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Naturalism, an outgrowth of literary realism, is a literary movement that replicates everyday reality, as opposed to such movements as Romanticism or Surrealism, in which symbolic, idealistic, or even supernatural treatment is given to literary subjects. Naturalistic works exposed the dark harshness of life, including poverty, racism, sex, violence, prejudice, disease, corruption, prostitution, and filth. Certainly, Tennesse Williams's A Streetcar Named Desire portrays life in a naturalistic manner.
Despite her pretenses of gentility, Blanche DuBois admitedly has ridden that streetcar named Desire in life. In Scene Nine, she admits to the Mexican woman selling flowers that she anwered the calls of the drunken soldiers from the training camp who staggered into her lawn at Belle Reve. While with her sister, Blanche disguises her penchant for sexual interludes, but the earthy and animalistic Stanley sees through her guise. Finally, in the end Blanche's psychoses are exposed, and Stanley, in his naturalistic desire for survival as the dominant male, cooerces Stella into agreeing to have Blanche committed to an asylum.
Certainly, if there were ever a quintessentially naturalistic character, Stanley Kowalski is he. He constantly speaks of being king of his castle; he reminds Stella that he brought her down from the "big columns" of her plantation home and she "loved it." When Blanche flirts with him, he tells her ''If I didn't know that you was my wife's sister I'd get ideas about you." However, Stanley mainly enjoys the dominance and power he holds over Blanche because he actually depises her. Animalistic, vulgar, and violent, the strong Stanley is no match for the mentally weak Blanche or Stella the physically weaker of the married couple.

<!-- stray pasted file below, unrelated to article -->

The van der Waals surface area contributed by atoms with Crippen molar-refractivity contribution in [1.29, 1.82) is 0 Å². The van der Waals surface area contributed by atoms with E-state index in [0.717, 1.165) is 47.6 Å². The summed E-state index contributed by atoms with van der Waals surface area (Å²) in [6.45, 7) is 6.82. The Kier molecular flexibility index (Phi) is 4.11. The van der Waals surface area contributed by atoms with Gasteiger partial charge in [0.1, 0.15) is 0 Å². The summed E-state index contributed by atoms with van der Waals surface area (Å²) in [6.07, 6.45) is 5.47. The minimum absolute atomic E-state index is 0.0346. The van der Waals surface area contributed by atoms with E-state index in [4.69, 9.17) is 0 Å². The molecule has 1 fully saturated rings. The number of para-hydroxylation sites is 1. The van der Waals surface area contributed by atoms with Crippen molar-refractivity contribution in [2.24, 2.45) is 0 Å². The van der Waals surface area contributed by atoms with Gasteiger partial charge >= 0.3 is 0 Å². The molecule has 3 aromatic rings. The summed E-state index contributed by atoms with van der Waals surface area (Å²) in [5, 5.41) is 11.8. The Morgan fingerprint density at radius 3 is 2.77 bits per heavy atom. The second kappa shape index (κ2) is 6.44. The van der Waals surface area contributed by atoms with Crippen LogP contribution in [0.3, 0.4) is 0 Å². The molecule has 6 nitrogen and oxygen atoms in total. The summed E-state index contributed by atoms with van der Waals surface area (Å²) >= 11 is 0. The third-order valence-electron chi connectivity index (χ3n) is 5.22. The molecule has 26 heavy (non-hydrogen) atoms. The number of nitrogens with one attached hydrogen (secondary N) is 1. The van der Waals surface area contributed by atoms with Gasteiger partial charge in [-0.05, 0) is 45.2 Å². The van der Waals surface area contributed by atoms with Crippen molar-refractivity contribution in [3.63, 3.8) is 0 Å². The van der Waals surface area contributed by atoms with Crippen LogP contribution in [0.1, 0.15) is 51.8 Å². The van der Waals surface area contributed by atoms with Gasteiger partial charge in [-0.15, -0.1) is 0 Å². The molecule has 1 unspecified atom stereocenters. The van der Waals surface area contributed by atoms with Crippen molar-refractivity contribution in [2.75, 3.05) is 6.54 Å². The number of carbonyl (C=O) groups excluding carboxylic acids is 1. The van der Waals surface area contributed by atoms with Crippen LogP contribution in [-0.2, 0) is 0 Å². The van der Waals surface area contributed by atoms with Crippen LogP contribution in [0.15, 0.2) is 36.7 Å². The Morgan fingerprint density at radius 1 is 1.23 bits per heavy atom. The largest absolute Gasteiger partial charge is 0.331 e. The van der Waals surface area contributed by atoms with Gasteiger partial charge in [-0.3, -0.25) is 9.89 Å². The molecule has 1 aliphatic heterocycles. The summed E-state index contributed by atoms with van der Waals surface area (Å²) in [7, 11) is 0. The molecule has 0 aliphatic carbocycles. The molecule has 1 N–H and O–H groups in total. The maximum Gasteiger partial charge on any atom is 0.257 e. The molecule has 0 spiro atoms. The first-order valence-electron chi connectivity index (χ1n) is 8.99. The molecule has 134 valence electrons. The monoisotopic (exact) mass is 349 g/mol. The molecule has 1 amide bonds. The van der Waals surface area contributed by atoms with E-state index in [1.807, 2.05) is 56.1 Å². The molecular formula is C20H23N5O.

I think that one of the strongest aspects of naturalism present is the basic depiction of ordinary people in extraordinary circumstances. Stanley, Stella, Blanche, and Mitch are all regular people. There is nothing extraordinary about them. However, Williams places them in the fundamental collision between modernity and tradition. Stanley is a regular, working class protagonist who is meant to represent the modern setting of pragmatism and materialism. Blanche is a Southern woman, typical of the context, but one shoulders the burden of the past with her embodiment of Belle Reve values and the tradition of the "old South." She is ordinary, which might belie what she actually feels about herself as being something uniquely different. Stella is poised between both of them, a regular person in an emotional dynamic that is anything but regular. These characters act in an ordinary manner, representing themselves and their own senses of self. Yet, it is through depicting them in common conditions that Williams is able to bring out their humanity, or lack of it, and forge connections with the audience.
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